39:00 Ben Arfa nicks the ball away from Fellaini just outside our box. He launches a Hollywood ball about 50 yards upfield for Ba to chase. Up against Neville, he makes it to the ball first with ease and bears down on goal. This is certain to be our first clear cut chance, but he absolutely fluffs it and puts it a good two or three yards past the post. Horrible effort, truly awful.

45:00 Half time team talk. I need to make this count. The basic theme here is that I need to be firm about how important it is to keep playing well, but also be mindful that a couple of players (Guthrie and Obertan) are looking nervous. The former is dead easy to deal with - at 6.9, he's playing well so I'll tell him so. Obertan, however is not playing great but he's still a threat so I will go easy on him. I tell the team assertivey that they can play even better than they are, no response. I tell Guthrie I'm delighted with him, but he doesn't do anything. I have faith in Obertan. Nothing. I calmly have faith in Ba, he looks happy. I tell HBA I'm delighted in him, he looks happy. I tell Demidov there's no pressure on him, because he's new and he seems relaxed. I tell Santon I have faith and he looks happy. That's enough I think.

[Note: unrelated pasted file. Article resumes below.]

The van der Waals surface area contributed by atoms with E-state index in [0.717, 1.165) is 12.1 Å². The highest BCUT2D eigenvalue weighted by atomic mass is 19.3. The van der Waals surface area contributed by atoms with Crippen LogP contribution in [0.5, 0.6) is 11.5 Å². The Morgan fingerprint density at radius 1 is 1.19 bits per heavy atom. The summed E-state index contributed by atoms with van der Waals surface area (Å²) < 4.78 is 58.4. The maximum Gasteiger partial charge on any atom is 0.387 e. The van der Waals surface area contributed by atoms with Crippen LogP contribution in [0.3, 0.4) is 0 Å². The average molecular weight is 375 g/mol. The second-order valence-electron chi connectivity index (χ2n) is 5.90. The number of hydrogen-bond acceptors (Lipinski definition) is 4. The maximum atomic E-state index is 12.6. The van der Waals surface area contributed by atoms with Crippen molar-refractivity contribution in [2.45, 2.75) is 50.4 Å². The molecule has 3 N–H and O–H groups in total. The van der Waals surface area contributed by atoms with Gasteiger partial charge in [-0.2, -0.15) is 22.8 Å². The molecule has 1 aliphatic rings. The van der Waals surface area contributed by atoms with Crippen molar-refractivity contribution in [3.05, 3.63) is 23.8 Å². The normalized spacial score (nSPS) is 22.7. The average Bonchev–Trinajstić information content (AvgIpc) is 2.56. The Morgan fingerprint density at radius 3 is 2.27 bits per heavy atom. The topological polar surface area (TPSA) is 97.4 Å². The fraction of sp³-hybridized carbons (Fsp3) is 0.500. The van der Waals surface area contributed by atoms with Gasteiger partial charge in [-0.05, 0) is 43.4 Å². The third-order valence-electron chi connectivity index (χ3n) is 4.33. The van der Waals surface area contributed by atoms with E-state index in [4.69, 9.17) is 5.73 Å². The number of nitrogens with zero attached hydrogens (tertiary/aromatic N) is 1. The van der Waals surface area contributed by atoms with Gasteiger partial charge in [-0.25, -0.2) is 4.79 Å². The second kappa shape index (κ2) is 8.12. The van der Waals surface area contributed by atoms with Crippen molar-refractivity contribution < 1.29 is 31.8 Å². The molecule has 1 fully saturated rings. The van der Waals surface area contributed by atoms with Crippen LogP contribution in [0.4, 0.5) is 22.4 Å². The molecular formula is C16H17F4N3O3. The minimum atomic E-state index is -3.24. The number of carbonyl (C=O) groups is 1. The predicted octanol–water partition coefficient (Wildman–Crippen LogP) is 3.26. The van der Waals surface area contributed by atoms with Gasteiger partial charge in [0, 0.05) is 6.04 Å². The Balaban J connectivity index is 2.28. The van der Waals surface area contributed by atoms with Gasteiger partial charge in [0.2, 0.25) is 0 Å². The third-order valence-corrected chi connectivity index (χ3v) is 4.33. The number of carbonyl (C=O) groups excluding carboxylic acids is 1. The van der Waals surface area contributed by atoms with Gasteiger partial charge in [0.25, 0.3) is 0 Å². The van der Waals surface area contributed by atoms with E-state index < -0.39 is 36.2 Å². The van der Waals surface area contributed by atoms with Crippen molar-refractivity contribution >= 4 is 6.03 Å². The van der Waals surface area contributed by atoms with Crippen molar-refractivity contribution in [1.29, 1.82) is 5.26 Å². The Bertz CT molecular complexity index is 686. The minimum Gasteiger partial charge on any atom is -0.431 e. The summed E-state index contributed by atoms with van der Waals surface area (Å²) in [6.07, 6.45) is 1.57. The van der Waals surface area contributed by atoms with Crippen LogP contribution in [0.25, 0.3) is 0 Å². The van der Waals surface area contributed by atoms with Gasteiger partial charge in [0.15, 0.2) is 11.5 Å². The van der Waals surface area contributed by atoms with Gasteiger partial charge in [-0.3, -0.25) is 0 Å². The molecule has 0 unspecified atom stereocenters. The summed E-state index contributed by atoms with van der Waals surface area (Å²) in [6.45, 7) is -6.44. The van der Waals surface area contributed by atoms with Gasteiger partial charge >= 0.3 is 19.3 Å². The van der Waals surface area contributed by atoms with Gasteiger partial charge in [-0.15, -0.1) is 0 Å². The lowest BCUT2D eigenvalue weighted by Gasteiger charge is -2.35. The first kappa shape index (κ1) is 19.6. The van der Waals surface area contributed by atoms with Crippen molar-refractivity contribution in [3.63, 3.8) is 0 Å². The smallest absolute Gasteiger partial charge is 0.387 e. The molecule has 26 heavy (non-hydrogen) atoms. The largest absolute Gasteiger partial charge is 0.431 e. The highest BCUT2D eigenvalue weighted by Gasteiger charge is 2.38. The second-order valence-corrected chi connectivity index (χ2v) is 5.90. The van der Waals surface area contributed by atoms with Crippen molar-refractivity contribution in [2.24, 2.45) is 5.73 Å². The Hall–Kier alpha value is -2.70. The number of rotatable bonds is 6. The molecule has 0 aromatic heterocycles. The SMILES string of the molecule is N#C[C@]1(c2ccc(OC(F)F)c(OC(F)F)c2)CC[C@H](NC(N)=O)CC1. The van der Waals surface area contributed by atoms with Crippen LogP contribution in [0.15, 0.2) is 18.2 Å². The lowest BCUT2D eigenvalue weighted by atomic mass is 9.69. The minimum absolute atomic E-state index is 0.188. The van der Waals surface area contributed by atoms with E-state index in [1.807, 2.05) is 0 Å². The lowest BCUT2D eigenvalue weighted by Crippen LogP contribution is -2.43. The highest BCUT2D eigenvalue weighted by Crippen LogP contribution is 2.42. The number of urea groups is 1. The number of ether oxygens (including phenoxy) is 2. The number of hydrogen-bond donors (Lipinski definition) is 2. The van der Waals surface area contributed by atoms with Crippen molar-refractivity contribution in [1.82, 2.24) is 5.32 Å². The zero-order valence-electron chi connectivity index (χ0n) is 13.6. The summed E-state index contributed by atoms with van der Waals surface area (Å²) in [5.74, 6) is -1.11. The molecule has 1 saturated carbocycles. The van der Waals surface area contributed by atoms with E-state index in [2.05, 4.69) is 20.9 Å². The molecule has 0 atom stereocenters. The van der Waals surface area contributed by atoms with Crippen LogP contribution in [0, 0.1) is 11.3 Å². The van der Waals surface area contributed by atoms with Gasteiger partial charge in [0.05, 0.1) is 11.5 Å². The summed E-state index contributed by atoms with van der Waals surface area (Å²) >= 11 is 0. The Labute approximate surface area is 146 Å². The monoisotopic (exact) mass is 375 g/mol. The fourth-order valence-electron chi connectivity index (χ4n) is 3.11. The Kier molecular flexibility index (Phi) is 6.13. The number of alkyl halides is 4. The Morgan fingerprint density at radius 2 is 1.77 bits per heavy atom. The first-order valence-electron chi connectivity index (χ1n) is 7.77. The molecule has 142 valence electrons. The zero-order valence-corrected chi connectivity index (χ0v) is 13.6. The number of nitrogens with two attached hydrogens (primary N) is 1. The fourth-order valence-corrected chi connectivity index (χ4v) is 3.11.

Tactically, I think I might switch it up a bit. They are pushing pretty high up and pressing us, which isn't great for us, but it gifts us space for our pacey front line to run on to. I think the only thing I'll do for now is to increase tempo two notches, so it's now last notch of 'normal'.

45:00 Second half. behind Hibbert for Jonas, he dribbles down the line and cuts back for the advancing Ben Arfa, who goes for goal - but it looks like a cross-come-shot because it's awful and goes behind. Shame.